We present the first public trial of a novel mobile phone-public display application and discuss how key results from the trial can influence future designs of high visibility human-computer interactions. This paper describes how the design and deployment of the installation was engineered to utilise the single user's interaction, both to attract participants and onlookers as well as to sustain a continuous flow of new participants. We present a series of significant ethnographic observations relating to the public's interaction with the installation during its use then discuss how these features contributed to the success of the installation's original aims and how observations of unexpected behaviour offer insight into design strategies that can be employed to foster the role of participant as a crucial aspect of the overall spectacle.
An investigation on acceptance and rejection of public displays in a knowledge company BIBAFull-Text 16
  Eleonora Mencarini; Leonardo Giusti; Massimo Zancanaro
A field study on the dynamics of acceptance and rejection of public displays in a knowledge work environment is presented. This study has been conducted on the premises of a research center that employs more than 400 people. We report the motivations for the deployment of a public display infrastructure by the Communication Office, and present the results of the field study conducted 18 months after the initial installations. The results showed that there were several limitations for addressing the information needs of employees through the public displays. The main reasons being they were not properly situated in the everyday lifecycle of the institute, and the visual layout was somehow confusing and often ineffective. However, one of the main design goals was the address the need to propose a new corporate identity after a recent company restructuring. This was communicated more effectively even if not generally accepted. Starting from these results, we proposed two main design strategies to make the deployment of public display systems more effective in terms of perceived usefulness and acceptance: (1) seamless integration of the public display into the everyday life of the community and (2) active involvement of the members of the community in the creation and diffusion of content.
How to evaluate public displays BIBAFull-Text 17
  Florian Alt; Stefan Schneegaß; Albrecht Schmidt; Jörg Müller; Nemanja Memarovic
After years in the lab, interactive public displays are finding their way into public spaces, shop windows, and public institutions. They are equipped with a multitude of sensors as well as (multi-) touch surfaces allowing not only the audience to be sensed, but also their effectiveness to be measured. The lack of generally accepted design guidelines for public displays and the fact that there are many different objectives (e.g., increasing attention, optimizing interaction times, finding the best interaction technique) make it a challenging task to pick the most suitable evaluation method. Based on a literature survey and our own experiences, this paper provides an overview of study types, paradigms, and methods for evaluation both in the lab and in the real world. Following a discussion of design challenges, we provide a set of guidelines for researchers and practitioners alike to be applied when evaluating public displays.

Collaborative Displays

The LunchTable: a multi-user, multi-display system for information sharing in casual group interactions BIBAFull-Text 18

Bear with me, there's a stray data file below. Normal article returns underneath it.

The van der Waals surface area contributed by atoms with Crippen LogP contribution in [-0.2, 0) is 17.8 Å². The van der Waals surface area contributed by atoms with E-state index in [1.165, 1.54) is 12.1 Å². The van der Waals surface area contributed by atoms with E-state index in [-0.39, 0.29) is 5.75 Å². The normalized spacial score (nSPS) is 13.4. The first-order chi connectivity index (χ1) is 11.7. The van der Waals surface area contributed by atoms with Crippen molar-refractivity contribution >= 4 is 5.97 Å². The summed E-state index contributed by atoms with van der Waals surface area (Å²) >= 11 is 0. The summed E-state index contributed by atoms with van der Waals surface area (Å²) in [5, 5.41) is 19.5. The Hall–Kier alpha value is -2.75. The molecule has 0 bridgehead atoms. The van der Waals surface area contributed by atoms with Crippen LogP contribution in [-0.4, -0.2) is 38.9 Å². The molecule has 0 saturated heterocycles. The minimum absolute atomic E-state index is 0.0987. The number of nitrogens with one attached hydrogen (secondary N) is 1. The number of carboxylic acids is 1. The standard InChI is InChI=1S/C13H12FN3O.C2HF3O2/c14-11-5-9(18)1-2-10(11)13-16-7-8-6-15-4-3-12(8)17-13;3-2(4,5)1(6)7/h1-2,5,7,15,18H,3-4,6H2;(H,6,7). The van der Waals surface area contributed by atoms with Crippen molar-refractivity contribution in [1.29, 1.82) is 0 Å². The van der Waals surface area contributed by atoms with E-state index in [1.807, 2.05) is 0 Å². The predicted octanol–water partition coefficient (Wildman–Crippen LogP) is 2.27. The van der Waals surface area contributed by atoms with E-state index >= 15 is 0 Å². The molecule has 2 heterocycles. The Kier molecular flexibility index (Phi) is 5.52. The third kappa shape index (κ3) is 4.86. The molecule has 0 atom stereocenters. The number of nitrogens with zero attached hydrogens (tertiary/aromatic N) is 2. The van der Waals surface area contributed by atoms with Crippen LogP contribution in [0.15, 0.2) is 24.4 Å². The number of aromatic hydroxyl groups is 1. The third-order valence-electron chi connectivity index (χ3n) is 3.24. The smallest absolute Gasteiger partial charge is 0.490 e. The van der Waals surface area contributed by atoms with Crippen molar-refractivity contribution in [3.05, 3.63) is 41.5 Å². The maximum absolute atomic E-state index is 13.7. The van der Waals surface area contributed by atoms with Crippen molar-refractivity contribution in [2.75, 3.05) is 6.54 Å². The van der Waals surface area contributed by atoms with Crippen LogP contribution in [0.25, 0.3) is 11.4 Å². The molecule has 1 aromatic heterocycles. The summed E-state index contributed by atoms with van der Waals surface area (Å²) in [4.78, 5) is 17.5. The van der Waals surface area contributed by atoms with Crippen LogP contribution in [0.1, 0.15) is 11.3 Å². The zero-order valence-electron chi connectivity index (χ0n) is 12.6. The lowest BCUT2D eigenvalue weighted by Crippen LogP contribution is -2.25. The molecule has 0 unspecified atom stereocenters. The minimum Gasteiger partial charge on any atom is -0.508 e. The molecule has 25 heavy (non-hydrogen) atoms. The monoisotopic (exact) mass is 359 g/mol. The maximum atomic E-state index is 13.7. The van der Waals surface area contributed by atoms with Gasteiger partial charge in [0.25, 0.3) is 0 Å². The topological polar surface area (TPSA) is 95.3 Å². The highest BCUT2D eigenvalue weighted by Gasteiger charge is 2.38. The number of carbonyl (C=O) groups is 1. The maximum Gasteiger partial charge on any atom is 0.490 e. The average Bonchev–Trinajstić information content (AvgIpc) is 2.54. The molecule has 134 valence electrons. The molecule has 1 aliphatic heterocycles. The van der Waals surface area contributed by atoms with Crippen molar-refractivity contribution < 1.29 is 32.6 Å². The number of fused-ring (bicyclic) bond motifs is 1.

Miguel A. Nacenta; Mikkel R. Jakobsen; Remy Dautriche; Uta Hinrichs; Marian Dörk; Jonathan Haber; Sheelagh Carpendale
People often use mobile devices to access information during conversations in casual settings, but mobile devices are not well suited for interaction in groups. Large situated displays promise to better support access to and sharing of information in casual conversations. This paper presents the LunchTable, a multi-user system based on semi-public displays that supports such casual group interactions around a lunch table. We describe our design goals and the resulting system, as well as a weeklong study of the interaction with the system in the lunch space of a research lab. Our results show substantial use of the LunchTable for sharing visual information such as online maps and videos that are otherwise difficult to share in conversations. Also, equal simultaneous access from several users does not seem critical in casual group interactions.
Using handheld devices and situated displays for collaborative planning of a museum visit BIBAFull-Text 19
  Inna Belinky; Joel Lanir; Tsvi Kuflik
A museum visit is often a collaborative activity with many people visiting the museum with family or friends. However, mobile museum guides often separate the group rather than enhance group interaction. As part of our efforts to support group activity in the museum we introduce a novel museum visit planning system that enables small groups of visitors to collaboratively plan their visit. After individual planning from home, a group of visitors can re-plan their visit as needed to accommodate for changes due to group preferences or environmental constraints. Visitors use a handheld device, also used as a museum visitors' guide, to interact with a situated display located at the entrance of the museum. We describe the system and discuss some of the design challenges we had of designing a groupware system in a public space such as a museum.
Creating engagement with old research videos BIBAFull-Text 20
  Agnese Caglio; Jacob Buur
User-centred design projects that utilize ethnographic research tend to produce hours and hours of contextual video footage that seldom gets used again once the project is complete. The richness of such research video could, however, make it attractive for other project teams or researchers as source of inspiration or knowledge of a particular context or user group -- if it were practically feasible to engage with the material later on. In this paper we explore the potentials of using old research footage to stimulate reflection, conversations and creativity by presenting it on pervasive screens to colleague designers and researchers. The setup we designed included large and small screens placed in a social space of a research environment, the communal kitchen. Through screenings of ten different 'old' research videos accompanied by various prompt questions and activities we built an understanding of how such material might be presented to achieve engagement. In particular we will suggest how engagement can be encouraged in three directions: immediate conversation, creative production, and reflective observation, and point to the factors that affect these outcomes.